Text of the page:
One of them is Marlon Yates. His mother, Marilyn Livesay, said her son started making jewelry as a way to raise money for his unexpected trip to the Junior Olympics for track.

“At first, Marlon was making jewelry as ‘thank you’ gifts for people who donated to his track trip,” Livesay said. “We came across a 901 Kidpreneurs event and decided to check it out. That’s how we got involved.”

Marlon now has his own company, Racin’ Designs, and he repurposes vintage beads mixed with new elements. He started making jewelry at the age of 8; he is now 10 and a fifth-grade student at St. George’s Memphis.

“We try to keep 40-70 pieces in his inventory. A lot of people donate old jewelry or materials, which helps keep the costs down,” Livesay said.

901 Kidpreneurs has quarterly marketplaces, the last one held Saturday, Dec. 15, at Makeda’s Cookies. Some of the kids earn more at a marketplace event than during a summer-long job.

“I started my business two years ago to raise money for the Junior Olympics,” Marlon said. “Then I got into the 901 Kidpreneurs. I started making more jewelry doing earrings and other necklaces and bracelets.”

In addition to 901 Kidpreneurs, TEAC partners with Universal Teens, a program housed in the former Universal Life Insurance Building, of which Tucker is an owner. The Universal Teens program employs young historians to give tours of the Universal Life building as well as the South Memphis neighborhood, which includes the Stax Museum of American Soul Music.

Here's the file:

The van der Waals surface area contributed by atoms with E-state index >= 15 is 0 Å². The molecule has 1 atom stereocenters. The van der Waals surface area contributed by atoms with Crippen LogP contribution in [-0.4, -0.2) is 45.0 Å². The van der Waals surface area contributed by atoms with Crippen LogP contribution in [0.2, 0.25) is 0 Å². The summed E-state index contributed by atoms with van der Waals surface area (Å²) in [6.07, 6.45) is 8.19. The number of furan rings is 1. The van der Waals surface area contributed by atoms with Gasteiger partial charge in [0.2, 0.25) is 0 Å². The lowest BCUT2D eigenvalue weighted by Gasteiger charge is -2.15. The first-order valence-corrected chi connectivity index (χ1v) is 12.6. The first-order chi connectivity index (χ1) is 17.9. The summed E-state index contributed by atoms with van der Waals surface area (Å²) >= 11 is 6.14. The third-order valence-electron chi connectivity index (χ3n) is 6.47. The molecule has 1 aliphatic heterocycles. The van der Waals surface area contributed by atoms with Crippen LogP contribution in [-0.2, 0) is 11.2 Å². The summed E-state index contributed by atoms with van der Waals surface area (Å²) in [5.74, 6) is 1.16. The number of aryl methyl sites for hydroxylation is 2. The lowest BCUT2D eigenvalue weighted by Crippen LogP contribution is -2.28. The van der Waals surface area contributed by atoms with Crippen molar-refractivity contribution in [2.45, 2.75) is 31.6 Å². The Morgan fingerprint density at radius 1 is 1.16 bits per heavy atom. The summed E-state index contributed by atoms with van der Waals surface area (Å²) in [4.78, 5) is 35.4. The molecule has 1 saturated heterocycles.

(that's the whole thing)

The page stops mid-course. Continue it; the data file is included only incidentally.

“Universal Life Insurance was a great model for engaging young people and looking at ways of creating economic empowerment,” Tucker said. “The building itself is an incredible example of what’s possible and another way to tangibly engage young people and help them understand the past of the city of Memphis.”

It is not known how much money is traded among young people in Memphis, from selling jewelry and art to services like lawn care and home repairs.

“We don’t know what the GDP is for children in Memphis from allowances and part-time jobs. It may be over $1 million already,” Nickelson said. “There’s an exchange of money, and we don’t know the dollar amount.”

TEAC, in partnership with HOPE Federal Credit Union, plans to form a Teen Business micro-loan and micro-grant fund to help students with costs such as materials, inventory and improved marketing. The committee will raise initial funds, but intends to be self-sustaining in a year or two.

“Community service and service learning are good, but our children need to know what value to place on their skills,” Nickelson said. “Everyone who does work expects to get paid. We call it ‘pocket money.’ Every young person should be in a position to earn that.”

Topics

Tony Nichelson Self + Tucker Architects Jimmie Tucker Teen Economic Advisory Committee
Christin Yates

Christin Yates

Christin Yates is a native Memphian who has worked in PR and copywriting for a decade. She earned her B.S. in public relations and M.S. in mass communications from Murray State University.